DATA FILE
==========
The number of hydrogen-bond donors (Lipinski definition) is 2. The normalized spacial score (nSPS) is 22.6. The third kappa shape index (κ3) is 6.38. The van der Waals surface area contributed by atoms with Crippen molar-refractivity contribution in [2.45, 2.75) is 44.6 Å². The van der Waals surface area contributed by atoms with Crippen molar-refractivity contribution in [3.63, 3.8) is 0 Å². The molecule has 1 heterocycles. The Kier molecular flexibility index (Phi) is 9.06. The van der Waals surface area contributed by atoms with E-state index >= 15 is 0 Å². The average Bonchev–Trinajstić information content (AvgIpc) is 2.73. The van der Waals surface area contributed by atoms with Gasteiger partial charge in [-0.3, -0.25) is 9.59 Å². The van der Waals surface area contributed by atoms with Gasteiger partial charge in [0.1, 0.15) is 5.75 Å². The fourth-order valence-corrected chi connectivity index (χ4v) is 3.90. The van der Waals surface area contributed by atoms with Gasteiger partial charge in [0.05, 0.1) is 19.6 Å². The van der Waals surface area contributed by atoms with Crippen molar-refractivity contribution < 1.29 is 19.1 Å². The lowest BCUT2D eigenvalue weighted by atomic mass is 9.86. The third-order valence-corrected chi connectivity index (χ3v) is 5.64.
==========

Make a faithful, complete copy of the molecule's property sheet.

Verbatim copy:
The number of hydrogen-bond donors (Lipinski definition) is 2. The normalized spacial score (nSPS) is 22.6. The third kappa shape index (κ3) is 6.38. The van der Waals surface area contributed by atoms with Crippen molar-refractivity contribution in [2.45, 2.75) is 44.6 Å². The van der Waals surface area contributed by atoms with Crippen molar-refractivity contribution in [3.63, 3.8) is 0 Å². The molecule has 1 heterocycles. The Kier molecular flexibility index (Phi) is 9.06. The van der Waals surface area contributed by atoms with E-state index >= 15 is 0 Å². The average Bonchev–Trinajstić information content (AvgIpc) is 2.73. The van der Waals surface area contributed by atoms with Gasteiger partial charge in [-0.3, -0.25) is 9.59 Å². The van der Waals surface area contributed by atoms with Gasteiger partial charge in [0.1, 0.15) is 5.75 Å². The fourth-order valence-corrected chi connectivity index (χ4v) is 3.90. The van der Waals surface area contributed by atoms with Gasteiger partial charge in [0.05, 0.1) is 19.6 Å². The van der Waals surface area contributed by atoms with Crippen molar-refractivity contribution < 1.29 is 19.1 Å². The lowest BCUT2D eigenvalue weighted by atomic mass is 9.86. The third-order valence-corrected chi connectivity index (χ3v) is 5.64.